Heal Yourself and Move: Full Length Visions 2000-2009

December 18, 2009

This week’s Heal Yourself And Move—a biweekly column about dance and electronic music, written by Maryland’s finest, Andrew Field Pickering—runs through some of Andrew’s favorite albums of the decade, an often difficult format for what is so often a song-centric type of music. It's a great companion to his rundown of 2009 and accompanying mix from last column. Check that here and check his picks for the last ten years after the jump.

In these Modern Times (like Charlie Chaplin, on rollerskates next to a giant renovation hole) that we live in, it is straight up hard for a lot of people, myself included, to digest an album. I remember being a kid in the ’90s (when I was not yet aware of the glories of 12-inch culture) where "the album" was the shit. You had to wait for something to come out, go get it, and then pump that bad boy the whole way through. And my most heralded discs back then were the ones that killed it from beginning to end, complete with fun skits (De La Soul is Dead comes to mind: I got the bid-ox, lets do this like Brutus!) or transcendent interludes, or just ten songs in a row that kicked ass.

Dance music, especially, is just too fast (in production, digestion, mixing and promoting terms—not BPMs) for LPs. Most of the time. There are dudes and dudettes out there who go long form with their creations, or follow up a tight single with other tracks and package it all as a double or triple pack of 12-inchs. Below are five of my favorites from the last ten years.

Actress, Hazyville (Werk Discs)
OH how i wish i could grip this on vinyl. Werk Discs puts out some sick shit, but nothing else activates my kush-brain quite like this one. This dude must have four or five legs, because he's got a foot in everything I like, from tweaked instrumental hip-hop ( "I Can't Forgive You") to that always sleek Detroit vibe ( "Crushed", "Hazyville"). Opener "Again the Addiction" is in a murky world of its own; I love it but I can't really wrap my head around it, and tracks like "Green Gal" and "Doggin" are challenging in the best ways, like "Do I DJ this? Can I really DJ this?" More than anything though, the melodies, digital dust and textures of this whole album just put me in a place, you know? Every track transports me to a very specific, personal, confused world, and I love it.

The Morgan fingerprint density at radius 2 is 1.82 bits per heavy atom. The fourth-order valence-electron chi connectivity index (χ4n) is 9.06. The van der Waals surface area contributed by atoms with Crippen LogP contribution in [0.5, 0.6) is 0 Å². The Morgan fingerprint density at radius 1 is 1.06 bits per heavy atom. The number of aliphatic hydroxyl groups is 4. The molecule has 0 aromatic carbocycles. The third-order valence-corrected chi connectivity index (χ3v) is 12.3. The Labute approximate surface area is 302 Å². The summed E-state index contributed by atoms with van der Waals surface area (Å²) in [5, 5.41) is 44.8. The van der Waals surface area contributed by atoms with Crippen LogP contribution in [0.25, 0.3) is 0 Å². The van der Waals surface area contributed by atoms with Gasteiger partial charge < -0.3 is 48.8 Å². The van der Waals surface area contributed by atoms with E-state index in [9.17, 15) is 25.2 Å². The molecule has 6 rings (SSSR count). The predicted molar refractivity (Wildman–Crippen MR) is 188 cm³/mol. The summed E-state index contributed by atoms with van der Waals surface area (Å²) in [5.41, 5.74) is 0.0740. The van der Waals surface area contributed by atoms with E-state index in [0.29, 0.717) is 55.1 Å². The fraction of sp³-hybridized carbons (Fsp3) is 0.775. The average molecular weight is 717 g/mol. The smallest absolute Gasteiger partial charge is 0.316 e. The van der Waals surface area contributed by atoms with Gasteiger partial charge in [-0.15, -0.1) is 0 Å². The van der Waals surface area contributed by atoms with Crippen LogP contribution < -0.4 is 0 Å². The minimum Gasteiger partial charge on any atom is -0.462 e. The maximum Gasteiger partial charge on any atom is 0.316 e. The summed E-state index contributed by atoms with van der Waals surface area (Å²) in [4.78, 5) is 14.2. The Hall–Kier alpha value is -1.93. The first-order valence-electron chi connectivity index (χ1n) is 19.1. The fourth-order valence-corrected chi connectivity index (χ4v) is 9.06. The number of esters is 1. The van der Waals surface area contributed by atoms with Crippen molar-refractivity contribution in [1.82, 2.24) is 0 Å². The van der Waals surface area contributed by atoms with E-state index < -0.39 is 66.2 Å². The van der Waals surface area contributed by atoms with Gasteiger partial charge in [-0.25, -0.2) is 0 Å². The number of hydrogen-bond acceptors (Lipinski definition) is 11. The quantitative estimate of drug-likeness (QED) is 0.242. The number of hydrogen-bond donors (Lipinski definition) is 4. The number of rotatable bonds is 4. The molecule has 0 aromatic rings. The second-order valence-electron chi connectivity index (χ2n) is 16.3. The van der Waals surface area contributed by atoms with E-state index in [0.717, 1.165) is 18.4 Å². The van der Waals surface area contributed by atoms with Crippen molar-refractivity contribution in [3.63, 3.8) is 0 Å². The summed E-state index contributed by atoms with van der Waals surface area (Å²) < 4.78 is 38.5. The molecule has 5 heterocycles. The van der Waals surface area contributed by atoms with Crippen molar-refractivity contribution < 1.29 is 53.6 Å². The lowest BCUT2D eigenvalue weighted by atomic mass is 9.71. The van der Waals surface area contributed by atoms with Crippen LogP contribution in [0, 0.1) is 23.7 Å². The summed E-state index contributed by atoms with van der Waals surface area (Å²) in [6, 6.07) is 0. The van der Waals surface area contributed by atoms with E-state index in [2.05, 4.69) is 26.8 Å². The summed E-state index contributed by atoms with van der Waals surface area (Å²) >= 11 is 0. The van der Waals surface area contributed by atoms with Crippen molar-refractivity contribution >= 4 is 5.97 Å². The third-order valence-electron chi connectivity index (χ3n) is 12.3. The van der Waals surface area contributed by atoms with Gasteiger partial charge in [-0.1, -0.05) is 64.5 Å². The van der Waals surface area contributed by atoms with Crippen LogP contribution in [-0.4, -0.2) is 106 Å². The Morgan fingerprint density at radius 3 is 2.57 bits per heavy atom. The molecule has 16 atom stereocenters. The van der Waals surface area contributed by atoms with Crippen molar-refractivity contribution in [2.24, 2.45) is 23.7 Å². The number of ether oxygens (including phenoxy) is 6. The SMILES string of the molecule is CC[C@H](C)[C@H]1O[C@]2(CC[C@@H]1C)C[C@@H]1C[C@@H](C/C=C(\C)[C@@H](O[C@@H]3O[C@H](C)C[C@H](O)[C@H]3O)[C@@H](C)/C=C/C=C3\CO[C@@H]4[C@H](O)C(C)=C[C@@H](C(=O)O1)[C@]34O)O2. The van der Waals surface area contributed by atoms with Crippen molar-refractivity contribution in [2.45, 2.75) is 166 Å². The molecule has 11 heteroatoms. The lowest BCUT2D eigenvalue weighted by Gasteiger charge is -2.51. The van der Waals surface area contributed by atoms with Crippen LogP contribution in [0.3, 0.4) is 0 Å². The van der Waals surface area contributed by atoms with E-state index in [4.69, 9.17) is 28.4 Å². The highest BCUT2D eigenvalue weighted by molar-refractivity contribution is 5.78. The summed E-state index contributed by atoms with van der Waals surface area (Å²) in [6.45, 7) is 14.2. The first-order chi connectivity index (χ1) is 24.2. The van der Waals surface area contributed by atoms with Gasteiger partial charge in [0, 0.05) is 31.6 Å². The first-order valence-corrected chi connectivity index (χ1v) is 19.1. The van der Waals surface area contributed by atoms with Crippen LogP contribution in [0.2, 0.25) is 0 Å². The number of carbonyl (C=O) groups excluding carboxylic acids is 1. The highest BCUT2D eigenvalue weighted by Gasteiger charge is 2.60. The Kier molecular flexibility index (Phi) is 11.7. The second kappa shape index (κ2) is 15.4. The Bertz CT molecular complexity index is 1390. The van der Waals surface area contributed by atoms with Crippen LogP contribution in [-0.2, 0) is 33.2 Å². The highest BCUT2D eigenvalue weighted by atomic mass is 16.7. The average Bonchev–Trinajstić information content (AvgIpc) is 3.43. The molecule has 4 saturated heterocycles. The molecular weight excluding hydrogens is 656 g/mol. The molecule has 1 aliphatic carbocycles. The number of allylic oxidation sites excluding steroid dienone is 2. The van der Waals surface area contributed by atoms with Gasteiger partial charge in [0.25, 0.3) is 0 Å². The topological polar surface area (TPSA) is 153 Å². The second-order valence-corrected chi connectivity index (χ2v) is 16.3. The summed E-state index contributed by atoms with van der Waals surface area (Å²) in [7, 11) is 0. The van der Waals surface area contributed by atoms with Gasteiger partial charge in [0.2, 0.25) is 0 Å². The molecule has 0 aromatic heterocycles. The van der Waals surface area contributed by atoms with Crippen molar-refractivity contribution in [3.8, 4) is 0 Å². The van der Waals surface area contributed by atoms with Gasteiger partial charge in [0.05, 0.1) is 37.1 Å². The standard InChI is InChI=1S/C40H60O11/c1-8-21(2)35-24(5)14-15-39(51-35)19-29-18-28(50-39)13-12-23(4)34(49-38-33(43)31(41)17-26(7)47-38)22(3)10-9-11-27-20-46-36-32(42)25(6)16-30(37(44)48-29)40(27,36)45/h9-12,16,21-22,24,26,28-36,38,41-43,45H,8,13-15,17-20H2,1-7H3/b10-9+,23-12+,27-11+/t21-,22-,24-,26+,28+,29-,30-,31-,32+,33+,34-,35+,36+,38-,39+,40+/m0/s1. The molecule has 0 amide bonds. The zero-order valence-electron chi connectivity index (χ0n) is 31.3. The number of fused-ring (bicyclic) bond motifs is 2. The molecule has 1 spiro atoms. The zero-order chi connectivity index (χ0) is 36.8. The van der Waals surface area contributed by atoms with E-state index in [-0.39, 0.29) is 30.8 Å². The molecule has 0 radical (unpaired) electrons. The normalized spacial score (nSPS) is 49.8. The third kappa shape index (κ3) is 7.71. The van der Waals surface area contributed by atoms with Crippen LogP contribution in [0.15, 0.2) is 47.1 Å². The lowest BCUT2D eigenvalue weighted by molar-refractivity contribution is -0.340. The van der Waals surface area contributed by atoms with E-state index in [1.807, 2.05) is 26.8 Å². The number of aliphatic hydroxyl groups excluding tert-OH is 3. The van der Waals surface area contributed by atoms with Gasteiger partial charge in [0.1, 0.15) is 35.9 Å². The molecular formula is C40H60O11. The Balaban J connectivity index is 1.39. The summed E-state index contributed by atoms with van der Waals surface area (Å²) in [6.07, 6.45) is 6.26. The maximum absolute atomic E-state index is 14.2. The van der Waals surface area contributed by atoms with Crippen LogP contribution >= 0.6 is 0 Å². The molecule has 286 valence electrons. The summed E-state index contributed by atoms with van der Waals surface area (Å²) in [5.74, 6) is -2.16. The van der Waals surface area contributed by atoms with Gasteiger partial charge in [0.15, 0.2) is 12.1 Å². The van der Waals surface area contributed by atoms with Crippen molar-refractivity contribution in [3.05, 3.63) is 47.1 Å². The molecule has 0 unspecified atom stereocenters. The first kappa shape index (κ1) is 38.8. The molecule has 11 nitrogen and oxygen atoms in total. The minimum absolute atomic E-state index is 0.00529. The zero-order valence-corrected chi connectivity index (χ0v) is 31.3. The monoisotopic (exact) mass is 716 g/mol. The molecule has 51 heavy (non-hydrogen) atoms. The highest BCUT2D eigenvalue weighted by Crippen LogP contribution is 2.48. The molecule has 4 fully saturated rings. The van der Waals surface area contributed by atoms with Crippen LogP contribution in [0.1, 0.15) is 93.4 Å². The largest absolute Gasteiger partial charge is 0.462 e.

The hands-in-the-dirty-foggy-air cut (and my favorite cut on the album) is "Ivy May Gilpin", which is a perfect execution of melodic, grimy house. It sounds to me like a song Steve Poindexter would make, if he lived on the equator. I feel like I'm in a sewer and on a beach at the same time, big headphones on and a paint marker (forest green) in my hand.

Newworldaquarium, The Dead Bears (Delsin)
I bought this when I lived in Spain a couple of years ago. I brought it back to the house I was at, and played it to myself on this bootleg Fischer-Price turntable. When the a-side was finished, I sat up, shook myself out of "the zone" and turned the record over. I did that four times, each time sinking further into the mattress while the tracks played. There is no heaven, but "Avon Sparkle" makes it sound like there miiiight be one, and that, when you get there, big body Chicago girls will vibe with you and pass the J. I love how aggravatingly short "Star Power" is, and how much it sounds like the percolating intro to "Sign O' The Times" by Prince. Fuck it, I just think the whole album is genius. You gotta have this one.

Autechre, Confield (Warp)
I'm not gonna fake like I can dance to this, but this was a major album for me. This was the first Autechre I ever heard, and I bought it out of sheer curiosity after reading about it. Back then I had to get to the early shift at this daycare I worked at, and I put this on for the first time during one of my long ass walks to said job. It was completely alien to me (and to many Autechre fans at the time too, I remember reading) but at the same time jump-started my desire to take in purely electronic music. This LP was a major impetus for my interest in techno, house, and all the deviant electronic/noise/ambient music in between. One time, I heard the homie Ari G from Beautiful Swimmers scream like a banshee while listening to this on headphones. Good times.

Theo Parrish, Parallel Dimensions (Sound Signature/Ubiquity)
I realize every time I DJ the song "So Now What" off of this that I shouldn't. That jam is for the mind, and people usually slow down, dumbfounded, at the seemingly off-balance samples that kick-start one of the illest albums of any decade. But once those drums hit and the beat reveals itself, I (and maybe only I) lose my shit. Maybe I'm not mixing it right? Anyway, this album is full of jaw droppers, my favorite of which might be "Brain", which reminds me of...

J Dilla, Donuts (Stones Throw)
In reading people's reviews of the aughts, I'm not seeing enough love for this album. There is basically a new genre of electronic music/beats etc that could be called "Post-Dilla", due in no small part to how big this album was in the underground when it hit. The fervor around this when it came out close to Dilla's death made a lot of people reach for those MPCs. It also inspired a new generation of producers to leave the idiosyncrasies in their beats. I think its hard to argue that anybody doing hip-hop/wonky/etc (and Dilla's influence spreads beyond that too) these days who doesn't quantize their drums owes a little bit of their vibe to this dude, and probably to this album in particular. When "Walkinonit" switches gears (the 00:45 mark in the YouTube video above), and the sampled voice croons "baby waaaaalk on byyyyyyyyyyyyyy", it's game over. I usually hate to rate things on scales or say that something is the absolute best of a year or a decade, but this shit is the best. RIP.

Heal Yourself and Move: Full Length Visions 2000-2009